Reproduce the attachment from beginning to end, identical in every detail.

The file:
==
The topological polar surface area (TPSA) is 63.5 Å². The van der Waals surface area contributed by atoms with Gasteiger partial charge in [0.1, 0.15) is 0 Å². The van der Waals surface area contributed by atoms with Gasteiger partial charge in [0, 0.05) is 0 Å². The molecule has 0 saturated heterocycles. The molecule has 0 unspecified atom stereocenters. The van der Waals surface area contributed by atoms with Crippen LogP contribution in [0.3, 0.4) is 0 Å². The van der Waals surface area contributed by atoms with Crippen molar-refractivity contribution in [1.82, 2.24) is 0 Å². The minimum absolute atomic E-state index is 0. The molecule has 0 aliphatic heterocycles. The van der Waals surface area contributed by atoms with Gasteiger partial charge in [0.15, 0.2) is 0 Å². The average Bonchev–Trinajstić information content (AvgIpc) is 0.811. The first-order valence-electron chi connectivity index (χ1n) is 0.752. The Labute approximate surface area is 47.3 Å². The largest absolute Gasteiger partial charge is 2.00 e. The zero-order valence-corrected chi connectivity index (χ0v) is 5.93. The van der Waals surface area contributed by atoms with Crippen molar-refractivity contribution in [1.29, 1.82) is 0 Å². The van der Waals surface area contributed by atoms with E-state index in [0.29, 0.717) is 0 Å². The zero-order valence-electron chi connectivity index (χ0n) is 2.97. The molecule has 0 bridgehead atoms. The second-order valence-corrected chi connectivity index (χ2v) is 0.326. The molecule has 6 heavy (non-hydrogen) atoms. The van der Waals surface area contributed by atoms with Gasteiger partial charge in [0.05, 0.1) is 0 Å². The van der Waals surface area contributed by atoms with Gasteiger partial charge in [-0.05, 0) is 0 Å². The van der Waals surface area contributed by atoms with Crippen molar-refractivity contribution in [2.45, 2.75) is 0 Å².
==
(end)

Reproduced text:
The topological polar surface area (TPSA) is 63.5 Å². The van der Waals surface area contributed by atoms with Gasteiger partial charge in [0.1, 0.15) is 0 Å². The van der Waals surface area contributed by atoms with Gasteiger partial charge in [0, 0.05) is 0 Å². The molecule has 0 saturated heterocycles. The molecule has 0 unspecified atom stereocenters. The van der Waals surface area contributed by atoms with Crippen LogP contribution in [0.3, 0.4) is 0 Å². The van der Waals surface area contributed by atoms with Crippen molar-refractivity contribution in [1.82, 2.24) is 0 Å². The minimum absolute atomic E-state index is 0. The molecule has 0 aliphatic heterocycles. The van der Waals surface area contributed by atoms with Gasteiger partial charge in [0.15, 0.2) is 0 Å². The average Bonchev–Trinajstić information content (AvgIpc) is 0.811. The first-order valence-electron chi connectivity index (χ1n) is 0.752. The Labute approximate surface area is 47.3 Å². The largest absolute Gasteiger partial charge is 2.00 e. The zero-order valence-corrected chi connectivity index (χ0v) is 5.93. The van der Waals surface area contributed by atoms with Crippen molar-refractivity contribution in [1.29, 1.82) is 0 Å². The van der Waals surface area contributed by atoms with E-state index in [0.29, 0.717) is 0 Å². The zero-order valence-electron chi connectivity index (χ0n) is 2.97. The molecule has 0 bridgehead atoms. The second-order valence-corrected chi connectivity index (χ2v) is 0.326. The molecule has 6 heavy (non-hydrogen) atoms. The van der Waals surface area contributed by atoms with Gasteiger partial charge in [0.05, 0.1) is 0 Å². The van der Waals surface area contributed by atoms with Gasteiger partial charge in [-0.05, 0) is 0 Å². The van der Waals surface area contributed by atoms with Crippen molar-refractivity contribution in [2.45, 2.75) is 0 Å².